Akey part of Scotland’s marine economy is facing a sea of uncertainty going into 2020. The Brexit boost the nation’s fishing industry has longed for since the June 2016 vote to come out of the European Union – the much-hyped “sea of opportunity” – is still a long-term ambition.
A lot of water will likely flow under the hulls of the fleet before fishers can start reaping the much-touted benefits of the UK becoming an independent coastal state.
And for all the talk of a potential bounty awaiting the sector after the UK seizes control of its waters after years of EU fisheries management, the prospects for next year are grim.
EU member states, including the UK, are expected to sign up to hefty quota cuts in the North Sea – as much as 70% for cod – at the December Fisheries Council in Brussels.
At least the UK will be at the heart of those crunch talks and not sitting on the sidelines as a “consultee”, as would have happened if Brexit had happened on either of the two expired deadlines of March 29 or October 31.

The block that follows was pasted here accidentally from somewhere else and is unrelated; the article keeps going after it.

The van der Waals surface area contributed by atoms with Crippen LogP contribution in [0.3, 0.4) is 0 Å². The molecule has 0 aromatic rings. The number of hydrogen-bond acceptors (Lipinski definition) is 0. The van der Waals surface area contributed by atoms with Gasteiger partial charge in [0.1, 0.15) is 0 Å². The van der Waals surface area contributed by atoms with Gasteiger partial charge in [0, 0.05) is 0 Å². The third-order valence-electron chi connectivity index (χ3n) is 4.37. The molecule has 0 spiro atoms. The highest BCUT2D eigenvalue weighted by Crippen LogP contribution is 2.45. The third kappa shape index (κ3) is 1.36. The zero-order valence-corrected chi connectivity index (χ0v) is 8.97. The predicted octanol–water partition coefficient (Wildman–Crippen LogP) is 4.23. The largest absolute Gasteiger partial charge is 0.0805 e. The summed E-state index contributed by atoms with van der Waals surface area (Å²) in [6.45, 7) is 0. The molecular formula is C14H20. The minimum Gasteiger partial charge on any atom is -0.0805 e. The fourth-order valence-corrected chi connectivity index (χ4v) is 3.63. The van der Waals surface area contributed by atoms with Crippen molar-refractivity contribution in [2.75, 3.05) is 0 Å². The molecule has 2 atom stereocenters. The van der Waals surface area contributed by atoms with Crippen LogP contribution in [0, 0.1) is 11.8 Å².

Even if Prime Minister Boris Johnson achieves his stated aim of achieving Brexit, with a deal, before the end of January 2020, the UK will still be part of the EU’s Common Fisheries Policy (CFP) until the implementation period runs out at the end of next year.
If he fails to secure a workable majority after the general election on December 12, or if he is ousted from office, Brexit will at the very least be facing a considerable delay.
This would squeeze the implemetation period and, in all likelihood, force an extension to it that would be as unpalatable for an impatient fishing industry as it would for die-hard Brexiteers.
There is one potential outcome that would speed up the whole CFP exit process and that is if Mr Johnson – or anyone else in his shoes after the election – takes the UK out of the EU without a deal.
Under this scenario, the implementation agreement won’t be worth the paper it’s printed on, the UK will immediately become an independent coastal state and fishers will happily say “good riddance” to the CFP.
All of this gives those with an interest in the sector plenty of food (seafood?) for thought as the annual bilateral and trilateral negotiations over fishing quotas play out over the next few weeks.
Could UK interests in these talks be sidelined or totally ignored as a form of “payback” for all the disruption caused by the interminable soap opera that Brexit has become?
Yes, if some industry insiders are to be believed, although others insist the prize of future negotiated access to bountiful UK fishing grounds would backfire badly on anyone trying to push that agenda.